# MA121 Tutorial Problems #1 Solutions

advertisement ```MA121 Tutorial Problems #1
Solutions
1. Make a table listing the min, inf, max and sup of each of the following sets; write DNE
for all quantities which fail to exist. You need not justify any of your answers.
&ordf;
&copy;
(a) A = n ∈ N : n1 &gt; 13
(d) D = {x ∈ R : x &lt; y for all y &gt; 0}
(b) B = {x ∈ R : x &gt; 1 and 2x ≤ 5}
(e) E = {x ∈ R : x &gt; y for all y &gt; 0}
(c) C = {x ∈ Z : x &gt; 1 and 2x ≤ 5}
• A complete list of answers is provided by the following table.
A
B
C
D
E
min
1
DNE
2
DNE
DNE
inf
1
1
2
DNE
DNE
max
2
5/2
2
0
DNE
sup
2
5/2
2
0
DNE
• The set A contains all n ∈ N with n &lt; 3; this means that A = {1, 2}.
• The set B contains all x ∈ R with 1 &lt; x ≤ 5/2; this means that B = (1, 5/2].
• The set C contains all integers x with 1 &lt; x ≤ 5/2; this means that C = {2}.
• The set D contains the real numbers x which are smaller than all positive reals; this
means that D = (−∞, 0].
• The set E contains the real numbers x which are bigger than all positive reals; as you
can easily convince yourselves, there are no such real numbers, hence E is empty.
2. Let x ∈ R be such that x &gt; −1. Show that (1 + x)n ≥ 1 + nx for all n ∈ N.
• We use induction to prove the given inequality for all n ∈ N.
• When n = 1, the given inequality holds because (1 + x)1 = 1 + x = 1 + nx.
• Suppose that the inequality holds for some n, in which case
(1 + x)n ≥ 1 + nx.
Since 1 + x &gt; 0 by assumption, we may then multiply this inequality by 1 + x to get
(1 + x)n+1 ≥ (1 + nx)(1 + x) = 1 + (n + 1)x + nx2 ≥ 1 + (n + 1)x
because nx2 ≥ 0. This actually proves the given inequality for n + 1, as needed.
3. Let f (x) = x2 − 4x for all x ∈ R. Show that inf f (x) = −4, whereas inf f (x) = −3.
0≤x≤1
• To prove the first statement, it suffices to show that min f (x) = −4. Once a minimum
is known to exist, that is, the infimum also does and the two are equal. Note that
f (x) + 4 = x2 − 4x + 4 = (x − 2)2 ≥ 0
and that equality holds in the last inequality when x = 2. In particular, f (x) ≥ −4 for
all x ∈ R and we also have f (x) = −4 when x = 2, hence min f (x) = −4.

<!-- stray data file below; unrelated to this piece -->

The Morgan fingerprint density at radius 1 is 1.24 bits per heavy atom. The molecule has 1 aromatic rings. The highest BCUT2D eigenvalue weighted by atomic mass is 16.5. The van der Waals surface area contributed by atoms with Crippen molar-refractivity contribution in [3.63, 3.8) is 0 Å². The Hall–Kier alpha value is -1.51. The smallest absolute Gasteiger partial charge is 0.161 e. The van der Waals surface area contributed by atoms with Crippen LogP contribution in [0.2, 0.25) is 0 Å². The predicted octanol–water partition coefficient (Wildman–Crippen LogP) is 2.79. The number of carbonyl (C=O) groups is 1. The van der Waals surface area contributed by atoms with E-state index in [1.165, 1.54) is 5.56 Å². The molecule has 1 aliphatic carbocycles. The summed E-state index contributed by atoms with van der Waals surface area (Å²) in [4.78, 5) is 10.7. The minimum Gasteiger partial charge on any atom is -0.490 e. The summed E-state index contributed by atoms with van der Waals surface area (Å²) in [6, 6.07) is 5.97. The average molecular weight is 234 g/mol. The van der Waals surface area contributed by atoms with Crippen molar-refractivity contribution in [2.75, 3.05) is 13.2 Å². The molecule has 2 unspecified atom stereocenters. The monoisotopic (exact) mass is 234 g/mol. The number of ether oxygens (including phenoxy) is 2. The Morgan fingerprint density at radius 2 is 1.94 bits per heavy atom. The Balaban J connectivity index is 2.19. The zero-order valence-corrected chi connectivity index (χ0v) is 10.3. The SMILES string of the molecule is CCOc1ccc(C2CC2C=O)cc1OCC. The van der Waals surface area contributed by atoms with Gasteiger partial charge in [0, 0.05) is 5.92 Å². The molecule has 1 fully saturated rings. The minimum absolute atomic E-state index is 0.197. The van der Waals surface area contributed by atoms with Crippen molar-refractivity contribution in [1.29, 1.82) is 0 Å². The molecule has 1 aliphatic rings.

• The proof of the second statement is quite similar. In this case, one notes that
f (x) + 3 = x2 − 4x + 3 = (x − 1)(x − 3) ≥ 0
for all 0 ≤ x ≤ 1 and that equality holds in the above inequality when x = 1. Based on
these facts, we have min f (x) = −3, however this also implies inf f (x) = −3.
0≤x≤1
0≤x≤1
4. Let A, B be nonempty subsets of R such that sup A &lt; sup B. Show that there exists an
element b ∈ B which is an upper bound of A.
Since sup A is smaller than the least upper bound of B, we see that sup A cannot be an
upper bound of B. This means that some element b ∈ B is such that b &gt; sup A. Using
the fact that sup A is an upper bound of A, we now get b &gt; sup A ≥ a for all a ∈ A. This
means that b itself is an upper bound of A.
5. Given any real number x 6= 1, show that
1 + x + . . . + xn =
1 − xn+1
1−x
for all n ∈ N.
• We use induction to establish the given identity for all n ∈ N.
• When n = 1, we can use division of polynomials to find that
1 − xn+1
1 − x2
=
= 1 + x = 1 + x1
1−x
1−x
because x 6= 1 by assumption. This proves the given identity for the case n = 1.
• Suppose the identity holds for some n, in which case
1 + x + . . . + xn =
1 − xn+1
.
1−x
Adding xn+1 to both sides, we then get
1 − xn+1 + xn+1 − xn+2
1 − xn+1
+ xn+1 =
.
1−x
1−x
Simplifying the rightmost expression, we finally arrive at
1 + x + . . . + xn+1 =
1 − xn+2
1 − xn+1+1
=
.
1−x
1−x
Since this proves the given identity for n + 1, the identity holds for all n ∈ N, indeed.
1 + x + . . . + xn+1 =
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